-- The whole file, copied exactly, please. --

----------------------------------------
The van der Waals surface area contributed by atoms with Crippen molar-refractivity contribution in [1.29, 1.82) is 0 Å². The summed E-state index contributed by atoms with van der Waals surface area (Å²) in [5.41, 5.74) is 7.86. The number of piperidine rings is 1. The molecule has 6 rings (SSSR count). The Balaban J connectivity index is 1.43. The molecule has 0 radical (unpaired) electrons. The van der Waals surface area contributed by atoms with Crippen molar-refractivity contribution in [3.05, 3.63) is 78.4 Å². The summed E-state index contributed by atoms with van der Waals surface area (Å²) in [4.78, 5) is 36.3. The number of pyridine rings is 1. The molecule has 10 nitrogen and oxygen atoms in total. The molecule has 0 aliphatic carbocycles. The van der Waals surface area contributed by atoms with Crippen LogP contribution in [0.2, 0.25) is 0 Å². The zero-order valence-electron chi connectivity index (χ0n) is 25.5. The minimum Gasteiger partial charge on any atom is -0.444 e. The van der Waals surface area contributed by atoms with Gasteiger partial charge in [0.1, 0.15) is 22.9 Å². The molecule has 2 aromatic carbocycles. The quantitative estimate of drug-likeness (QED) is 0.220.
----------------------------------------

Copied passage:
The van der Waals surface area contributed by atoms with Crippen molar-refractivity contribution in [1.29, 1.82) is 0 Å². The summed E-state index contributed by atoms with van der Waals surface area (Å²) in [5.41, 5.74) is 7.86. The number of piperidine rings is 1. The molecule has 6 rings (SSSR count). The Balaban J connectivity index is 1.43. The molecule has 0 radical (unpaired) electrons. The van der Waals surface area contributed by atoms with Crippen molar-refractivity contribution in [3.05, 3.63) is 78.4 Å². The summed E-state index contributed by atoms with van der Waals surface area (Å²) in [4.78, 5) is 36.3. The number of pyridine rings is 1. The molecule has 10 nitrogen and oxygen atoms in total. The molecule has 0 aliphatic carbocycles. The van der Waals surface area contributed by atoms with Crippen LogP contribution in [0.2, 0.25) is 0 Å². The zero-order valence-electron chi connectivity index (χ0n) is 25.5. The minimum Gasteiger partial charge on any atom is -0.444 e. The van der Waals surface area contributed by atoms with Gasteiger partial charge in [0.1, 0.15) is 22.9 Å². The molecule has 2 aromatic carbocycles. The quantitative estimate of drug-likeness (QED) is 0.220.